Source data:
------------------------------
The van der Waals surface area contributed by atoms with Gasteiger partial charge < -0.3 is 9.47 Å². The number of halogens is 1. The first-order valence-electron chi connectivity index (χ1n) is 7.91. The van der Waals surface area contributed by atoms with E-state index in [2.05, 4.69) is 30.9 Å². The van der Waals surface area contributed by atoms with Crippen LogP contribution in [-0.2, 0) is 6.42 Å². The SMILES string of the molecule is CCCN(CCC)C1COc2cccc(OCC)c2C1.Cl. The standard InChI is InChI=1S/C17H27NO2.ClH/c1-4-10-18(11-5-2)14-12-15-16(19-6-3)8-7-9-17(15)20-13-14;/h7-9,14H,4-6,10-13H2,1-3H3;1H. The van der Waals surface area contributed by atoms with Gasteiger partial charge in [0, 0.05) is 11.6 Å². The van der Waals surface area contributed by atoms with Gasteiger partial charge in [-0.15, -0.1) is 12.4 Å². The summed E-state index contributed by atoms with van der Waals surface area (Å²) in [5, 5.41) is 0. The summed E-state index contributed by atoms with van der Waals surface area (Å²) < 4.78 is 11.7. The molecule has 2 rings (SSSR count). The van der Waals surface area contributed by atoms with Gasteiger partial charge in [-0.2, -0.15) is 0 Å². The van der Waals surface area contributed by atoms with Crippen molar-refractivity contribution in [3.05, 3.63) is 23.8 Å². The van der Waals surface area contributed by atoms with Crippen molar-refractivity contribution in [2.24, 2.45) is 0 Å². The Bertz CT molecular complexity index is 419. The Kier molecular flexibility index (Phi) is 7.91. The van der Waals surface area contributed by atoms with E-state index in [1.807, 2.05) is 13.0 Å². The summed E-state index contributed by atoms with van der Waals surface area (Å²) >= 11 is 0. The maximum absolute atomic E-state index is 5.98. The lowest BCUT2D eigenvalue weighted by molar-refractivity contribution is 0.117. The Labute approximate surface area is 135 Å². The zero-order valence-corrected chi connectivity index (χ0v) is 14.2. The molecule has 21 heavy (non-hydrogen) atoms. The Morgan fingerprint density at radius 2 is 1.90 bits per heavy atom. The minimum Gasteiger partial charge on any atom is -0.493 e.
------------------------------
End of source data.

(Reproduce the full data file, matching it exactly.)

The van der Waals surface area contributed by atoms with Gasteiger partial charge < -0.3 is 9.47 Å². The number of halogens is 1. The first-order valence-electron chi connectivity index (χ1n) is 7.91. The van der Waals surface area contributed by atoms with E-state index in [2.05, 4.69) is 30.9 Å². The van der Waals surface area contributed by atoms with Crippen LogP contribution in [-0.2, 0) is 6.42 Å². The SMILES string of the molecule is CCCN(CCC)C1COc2cccc(OCC)c2C1.Cl. The standard InChI is InChI=1S/C17H27NO2.ClH/c1-4-10-18(11-5-2)14-12-15-16(19-6-3)8-7-9-17(15)20-13-14;/h7-9,14H,4-6,10-13H2,1-3H3;1H. The van der Waals surface area contributed by atoms with Gasteiger partial charge in [0, 0.05) is 11.6 Å². The van der Waals surface area contributed by atoms with Gasteiger partial charge in [-0.15, -0.1) is 12.4 Å². The summed E-state index contributed by atoms with van der Waals surface area (Å²) in [5, 5.41) is 0. The summed E-state index contributed by atoms with van der Waals surface area (Å²) < 4.78 is 11.7. The molecule has 2 rings (SSSR count). The van der Waals surface area contributed by atoms with Gasteiger partial charge in [-0.2, -0.15) is 0 Å². The van der Waals surface area contributed by atoms with Crippen molar-refractivity contribution in [3.05, 3.63) is 23.8 Å². The van der Waals surface area contributed by atoms with Crippen molar-refractivity contribution in [2.24, 2.45) is 0 Å². The Bertz CT molecular complexity index is 419. The Kier molecular flexibility index (Phi) is 7.91. The van der Waals surface area contributed by atoms with E-state index in [1.807, 2.05) is 13.0 Å². The summed E-state index contributed by atoms with van der Waals surface area (Å²) >= 11 is 0. The maximum absolute atomic E-state index is 5.98. The lowest BCUT2D eigenvalue weighted by molar-refractivity contribution is 0.117. The Labute approximate surface area is 135 Å². The zero-order valence-corrected chi connectivity index (χ0v) is 14.2. The molecule has 21 heavy (non-hydrogen) atoms. The Morgan fingerprint density at radius 2 is 1.90 bits per heavy atom. The minimum Gasteiger partial charge on any atom is -0.493 e.